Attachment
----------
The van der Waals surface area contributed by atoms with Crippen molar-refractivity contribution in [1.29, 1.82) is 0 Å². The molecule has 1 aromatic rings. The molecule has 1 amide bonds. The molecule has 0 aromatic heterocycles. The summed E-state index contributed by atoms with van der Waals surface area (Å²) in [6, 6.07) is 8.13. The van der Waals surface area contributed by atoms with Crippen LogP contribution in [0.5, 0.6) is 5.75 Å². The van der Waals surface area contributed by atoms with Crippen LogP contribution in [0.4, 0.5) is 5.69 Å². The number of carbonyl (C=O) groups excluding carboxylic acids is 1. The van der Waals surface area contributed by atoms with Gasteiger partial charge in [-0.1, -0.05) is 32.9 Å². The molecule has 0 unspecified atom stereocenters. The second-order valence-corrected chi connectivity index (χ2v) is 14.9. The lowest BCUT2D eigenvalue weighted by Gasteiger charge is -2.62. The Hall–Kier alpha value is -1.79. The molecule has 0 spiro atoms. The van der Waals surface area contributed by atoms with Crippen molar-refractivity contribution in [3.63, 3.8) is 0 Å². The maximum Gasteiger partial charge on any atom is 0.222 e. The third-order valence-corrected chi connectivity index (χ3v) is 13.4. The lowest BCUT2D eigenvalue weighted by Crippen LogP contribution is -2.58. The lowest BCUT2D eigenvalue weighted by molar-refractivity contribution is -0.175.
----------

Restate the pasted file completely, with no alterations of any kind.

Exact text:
The van der Waals surface area contributed by atoms with Crippen molar-refractivity contribution in [1.29, 1.82) is 0 Å². The molecule has 1 aromatic rings. The molecule has 1 amide bonds. The molecule has 0 aromatic heterocycles. The summed E-state index contributed by atoms with van der Waals surface area (Å²) in [6, 6.07) is 8.13. The van der Waals surface area contributed by atoms with Crippen LogP contribution in [0.5, 0.6) is 5.75 Å². The van der Waals surface area contributed by atoms with Crippen LogP contribution in [0.4, 0.5) is 5.69 Å². The number of carbonyl (C=O) groups excluding carboxylic acids is 1. The van der Waals surface area contributed by atoms with Gasteiger partial charge in [-0.1, -0.05) is 32.9 Å². The molecule has 0 unspecified atom stereocenters. The second-order valence-corrected chi connectivity index (χ2v) is 14.9. The lowest BCUT2D eigenvalue weighted by Gasteiger charge is -2.62. The Hall–Kier alpha value is -1.79. The molecule has 0 spiro atoms. The van der Waals surface area contributed by atoms with Crippen molar-refractivity contribution in [3.63, 3.8) is 0 Å². The maximum Gasteiger partial charge on any atom is 0.222 e. The third-order valence-corrected chi connectivity index (χ3v) is 13.4. The lowest BCUT2D eigenvalue weighted by Crippen LogP contribution is -2.58. The lowest BCUT2D eigenvalue weighted by molar-refractivity contribution is -0.175.